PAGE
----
HOLLIDAYSBURG - The crowd at McLanahan Corp. fell silent Thursday as Gov. Tom Corbett peered into a gigantic metal tube.
Set for use processing oil-rich tar sands in western Canada, the tube backdrop might not have strictly matched Corbett's message of domestic energy production - but he heaped praise on its builders as paragons of Pennsylvania's "job creator" class.
Corbett's visit to McLanahan wasn't officially tied to his re-election campaign against former revenue secretary Tom Wolf, but he used the opportunity to boast of the state's business and job growth under his first term.
Mirror photo by Ryan Brown / Gov. Tom Corbett (second from right) inspects a rotary wet screen used for tar sands processing during a visit to McLanahan Corp. in Hollidaysburg on Thursday.
"Four years ago, job creators across Pennsylvania were facing a very uncertain future," he said. "Now small businesses and entire industries are being revived and reinvigorated."
Rattling off statistics and job numbers, Corbett revisited his common point that employment has increased in the state during his administration. Corbett and Wolf's campaigns have sparred over the numbers, with some noting that Pennsylvania's job growth falls far behind most states and the incumbent arguing that blunted local damage from the 2008 recession skewed the relative statistics.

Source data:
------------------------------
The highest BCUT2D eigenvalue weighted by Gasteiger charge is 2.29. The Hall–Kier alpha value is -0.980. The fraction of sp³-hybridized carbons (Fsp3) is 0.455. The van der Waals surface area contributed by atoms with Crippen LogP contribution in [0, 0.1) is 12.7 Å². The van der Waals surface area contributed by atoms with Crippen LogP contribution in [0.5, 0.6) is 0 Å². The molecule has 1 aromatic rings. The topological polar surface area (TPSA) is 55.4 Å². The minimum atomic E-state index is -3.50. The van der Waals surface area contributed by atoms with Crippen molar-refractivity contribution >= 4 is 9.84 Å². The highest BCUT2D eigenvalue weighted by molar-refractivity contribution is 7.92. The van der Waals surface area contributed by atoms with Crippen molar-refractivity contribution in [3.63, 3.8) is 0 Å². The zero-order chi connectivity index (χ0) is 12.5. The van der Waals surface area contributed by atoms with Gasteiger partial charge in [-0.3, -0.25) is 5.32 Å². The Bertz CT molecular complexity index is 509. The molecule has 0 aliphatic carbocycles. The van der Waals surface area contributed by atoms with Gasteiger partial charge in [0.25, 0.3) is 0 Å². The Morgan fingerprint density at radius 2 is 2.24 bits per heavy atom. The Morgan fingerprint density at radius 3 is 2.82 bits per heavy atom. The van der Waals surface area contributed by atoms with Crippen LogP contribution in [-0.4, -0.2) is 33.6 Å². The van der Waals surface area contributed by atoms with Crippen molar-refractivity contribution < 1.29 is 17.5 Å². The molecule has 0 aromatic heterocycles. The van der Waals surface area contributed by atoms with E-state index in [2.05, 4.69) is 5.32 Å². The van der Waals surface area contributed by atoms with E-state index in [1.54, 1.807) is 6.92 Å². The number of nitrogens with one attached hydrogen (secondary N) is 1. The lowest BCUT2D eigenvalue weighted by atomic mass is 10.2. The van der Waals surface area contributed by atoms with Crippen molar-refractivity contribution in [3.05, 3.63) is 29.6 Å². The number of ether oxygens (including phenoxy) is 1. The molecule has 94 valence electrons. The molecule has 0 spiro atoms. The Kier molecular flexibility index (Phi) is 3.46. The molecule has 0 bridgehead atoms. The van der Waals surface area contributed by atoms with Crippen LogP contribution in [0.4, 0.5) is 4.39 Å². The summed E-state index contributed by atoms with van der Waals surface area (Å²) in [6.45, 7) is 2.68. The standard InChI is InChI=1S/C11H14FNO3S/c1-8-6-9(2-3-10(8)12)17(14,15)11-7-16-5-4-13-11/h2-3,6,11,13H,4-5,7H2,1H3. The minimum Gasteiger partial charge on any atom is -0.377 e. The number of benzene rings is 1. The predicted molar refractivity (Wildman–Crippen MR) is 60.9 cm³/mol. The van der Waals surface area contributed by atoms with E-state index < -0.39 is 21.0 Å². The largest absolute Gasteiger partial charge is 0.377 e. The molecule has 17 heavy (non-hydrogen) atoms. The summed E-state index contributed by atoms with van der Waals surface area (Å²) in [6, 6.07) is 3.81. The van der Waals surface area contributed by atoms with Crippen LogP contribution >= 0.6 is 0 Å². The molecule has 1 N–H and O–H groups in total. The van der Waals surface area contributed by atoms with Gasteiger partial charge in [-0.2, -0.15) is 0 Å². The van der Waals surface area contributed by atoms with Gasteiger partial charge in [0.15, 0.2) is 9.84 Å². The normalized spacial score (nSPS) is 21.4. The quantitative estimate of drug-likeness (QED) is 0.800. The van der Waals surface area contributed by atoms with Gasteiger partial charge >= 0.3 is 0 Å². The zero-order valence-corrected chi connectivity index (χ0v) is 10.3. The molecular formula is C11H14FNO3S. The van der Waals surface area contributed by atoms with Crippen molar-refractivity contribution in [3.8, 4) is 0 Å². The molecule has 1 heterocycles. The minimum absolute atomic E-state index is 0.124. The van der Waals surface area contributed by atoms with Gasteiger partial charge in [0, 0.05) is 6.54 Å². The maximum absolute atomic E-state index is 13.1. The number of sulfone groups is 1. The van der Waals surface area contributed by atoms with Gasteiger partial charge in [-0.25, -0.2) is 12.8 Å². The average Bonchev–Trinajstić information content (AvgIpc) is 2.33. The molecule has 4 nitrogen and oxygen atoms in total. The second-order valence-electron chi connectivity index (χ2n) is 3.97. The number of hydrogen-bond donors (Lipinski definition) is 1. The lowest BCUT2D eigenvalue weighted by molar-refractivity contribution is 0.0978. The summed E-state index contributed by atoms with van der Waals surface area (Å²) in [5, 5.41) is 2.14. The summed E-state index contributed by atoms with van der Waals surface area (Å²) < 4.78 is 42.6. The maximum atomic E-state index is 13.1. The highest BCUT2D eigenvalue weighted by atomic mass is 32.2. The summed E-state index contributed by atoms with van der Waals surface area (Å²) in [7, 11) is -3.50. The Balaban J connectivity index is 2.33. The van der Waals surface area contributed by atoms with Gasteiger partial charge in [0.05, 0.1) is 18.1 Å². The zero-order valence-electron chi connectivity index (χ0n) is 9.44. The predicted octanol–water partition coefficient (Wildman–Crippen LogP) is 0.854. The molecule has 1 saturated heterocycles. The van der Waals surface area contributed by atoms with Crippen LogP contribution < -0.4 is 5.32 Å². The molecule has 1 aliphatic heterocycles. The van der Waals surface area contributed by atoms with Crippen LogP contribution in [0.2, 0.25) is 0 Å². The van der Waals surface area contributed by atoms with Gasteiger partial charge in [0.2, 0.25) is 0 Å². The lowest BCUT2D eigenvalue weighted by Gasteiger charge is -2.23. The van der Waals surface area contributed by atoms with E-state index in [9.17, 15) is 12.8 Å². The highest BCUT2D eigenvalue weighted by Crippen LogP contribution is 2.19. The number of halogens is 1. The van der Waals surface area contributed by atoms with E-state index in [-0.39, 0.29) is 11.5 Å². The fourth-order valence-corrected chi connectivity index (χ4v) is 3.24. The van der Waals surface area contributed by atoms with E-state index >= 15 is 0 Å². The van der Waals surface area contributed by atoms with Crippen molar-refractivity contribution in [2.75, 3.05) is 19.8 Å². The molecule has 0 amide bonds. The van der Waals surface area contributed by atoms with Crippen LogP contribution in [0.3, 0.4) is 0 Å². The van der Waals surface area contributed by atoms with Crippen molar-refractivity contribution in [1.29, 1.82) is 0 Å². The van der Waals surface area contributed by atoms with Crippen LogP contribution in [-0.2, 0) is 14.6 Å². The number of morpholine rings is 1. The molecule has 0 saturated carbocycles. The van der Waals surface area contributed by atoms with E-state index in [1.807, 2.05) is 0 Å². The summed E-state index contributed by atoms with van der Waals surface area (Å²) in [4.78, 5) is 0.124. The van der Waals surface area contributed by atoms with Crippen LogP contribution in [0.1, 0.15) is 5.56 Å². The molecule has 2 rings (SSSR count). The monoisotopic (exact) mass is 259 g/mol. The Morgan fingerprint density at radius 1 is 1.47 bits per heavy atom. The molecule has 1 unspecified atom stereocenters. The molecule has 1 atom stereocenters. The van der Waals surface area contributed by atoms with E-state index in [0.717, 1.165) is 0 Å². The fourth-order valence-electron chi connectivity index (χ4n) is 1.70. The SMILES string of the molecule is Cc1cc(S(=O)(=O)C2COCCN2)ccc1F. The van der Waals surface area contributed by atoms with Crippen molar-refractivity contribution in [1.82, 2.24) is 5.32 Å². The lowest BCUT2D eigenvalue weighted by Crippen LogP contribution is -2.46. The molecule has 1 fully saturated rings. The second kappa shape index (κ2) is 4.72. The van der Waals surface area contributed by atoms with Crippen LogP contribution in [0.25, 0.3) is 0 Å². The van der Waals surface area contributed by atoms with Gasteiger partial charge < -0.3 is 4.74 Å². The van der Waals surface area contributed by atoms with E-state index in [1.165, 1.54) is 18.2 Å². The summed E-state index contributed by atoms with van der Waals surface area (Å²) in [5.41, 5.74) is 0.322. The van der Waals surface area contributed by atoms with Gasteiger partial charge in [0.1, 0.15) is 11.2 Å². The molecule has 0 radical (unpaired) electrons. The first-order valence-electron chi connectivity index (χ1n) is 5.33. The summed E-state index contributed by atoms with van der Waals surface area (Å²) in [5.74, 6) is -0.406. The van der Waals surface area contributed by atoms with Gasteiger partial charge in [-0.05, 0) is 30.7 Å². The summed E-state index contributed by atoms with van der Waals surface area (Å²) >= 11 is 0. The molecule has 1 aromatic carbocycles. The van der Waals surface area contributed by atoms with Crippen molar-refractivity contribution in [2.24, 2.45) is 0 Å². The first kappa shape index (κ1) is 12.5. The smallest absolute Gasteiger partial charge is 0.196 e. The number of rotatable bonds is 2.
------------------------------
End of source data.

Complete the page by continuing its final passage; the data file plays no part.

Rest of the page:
Corbett reminded the crowd of his work to reduce business taxes and red tape, changes he said would ultimately put more money in workers' pockets.
The comments came a day after the governor told Associated Press editors that, if re-elected, he wouldn't renew his first-term pledge not to raise any taxes.
In that interview, Corbett acknowledged some fees rose in recent years, but argued that no one could have predicted the financial concerns that forced some tax hikes. Most voters would agree that, overall, he tried to avoid tax increases, he said.
"It all depends on how the economy's going. We can't control the economy because there's so many outside influences," he said of the tax pledge at the McLanahan facility. "We can affect those influences, and taxes are one of them. We certainly do need revenue."
With the election 2 months away, Corbett and Wolf appear set to spar further on the tax issue, with Corbett's campaign accusing the Democrat of promising to raise taxes. Opponents even in Corbett's party have called attention to his own tax and fee increases, however, including a gas-tax hike set to pay for years of road work.
Nevertheless, at McLanahan on Thursday, Corbett painted himself as a slasher of the red tape constraining corporations.
"I hope it's become a little bit easier in Pennsylvania since I've become governor," he told McLanahan President George Sidney. "I've been working on that."
Mirror Staff Writer Ryan Brown is at 946-7457.